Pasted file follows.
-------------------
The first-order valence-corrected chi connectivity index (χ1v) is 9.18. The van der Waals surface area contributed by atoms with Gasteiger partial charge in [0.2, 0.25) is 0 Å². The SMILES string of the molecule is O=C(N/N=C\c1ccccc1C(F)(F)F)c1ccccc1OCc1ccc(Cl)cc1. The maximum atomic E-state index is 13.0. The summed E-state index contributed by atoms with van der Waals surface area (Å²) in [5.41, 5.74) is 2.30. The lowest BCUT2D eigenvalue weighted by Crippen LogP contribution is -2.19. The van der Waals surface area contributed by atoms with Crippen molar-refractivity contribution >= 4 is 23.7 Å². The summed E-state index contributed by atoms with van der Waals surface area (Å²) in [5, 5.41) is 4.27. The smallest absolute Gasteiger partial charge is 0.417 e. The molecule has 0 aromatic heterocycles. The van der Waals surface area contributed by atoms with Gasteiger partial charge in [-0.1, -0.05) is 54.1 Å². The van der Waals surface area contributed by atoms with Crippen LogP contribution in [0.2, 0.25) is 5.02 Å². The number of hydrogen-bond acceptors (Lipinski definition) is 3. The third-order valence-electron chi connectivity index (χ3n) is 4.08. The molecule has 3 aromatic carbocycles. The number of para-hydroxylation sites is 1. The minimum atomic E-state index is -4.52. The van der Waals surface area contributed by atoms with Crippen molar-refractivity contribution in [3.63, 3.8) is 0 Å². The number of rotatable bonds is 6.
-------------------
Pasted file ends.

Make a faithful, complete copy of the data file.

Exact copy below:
The first-order valence-corrected chi connectivity index (χ1v) is 9.18. The van der Waals surface area contributed by atoms with Gasteiger partial charge in [0.2, 0.25) is 0 Å². The SMILES string of the molecule is O=C(N/N=C\c1ccccc1C(F)(F)F)c1ccccc1OCc1ccc(Cl)cc1. The maximum atomic E-state index is 13.0. The summed E-state index contributed by atoms with van der Waals surface area (Å²) in [5.41, 5.74) is 2.30. The lowest BCUT2D eigenvalue weighted by Crippen LogP contribution is -2.19. The van der Waals surface area contributed by atoms with Crippen molar-refractivity contribution >= 4 is 23.7 Å². The summed E-state index contributed by atoms with van der Waals surface area (Å²) in [5, 5.41) is 4.27. The smallest absolute Gasteiger partial charge is 0.417 e. The molecule has 0 aromatic heterocycles. The van der Waals surface area contributed by atoms with Gasteiger partial charge in [-0.1, -0.05) is 54.1 Å². The van der Waals surface area contributed by atoms with Crippen LogP contribution in [0.2, 0.25) is 5.02 Å². The number of hydrogen-bond acceptors (Lipinski definition) is 3. The third-order valence-electron chi connectivity index (χ3n) is 4.08. The molecule has 3 aromatic carbocycles. The number of para-hydroxylation sites is 1. The minimum atomic E-state index is -4.52. The van der Waals surface area contributed by atoms with Crippen molar-refractivity contribution in [3.63, 3.8) is 0 Å². The number of rotatable bonds is 6.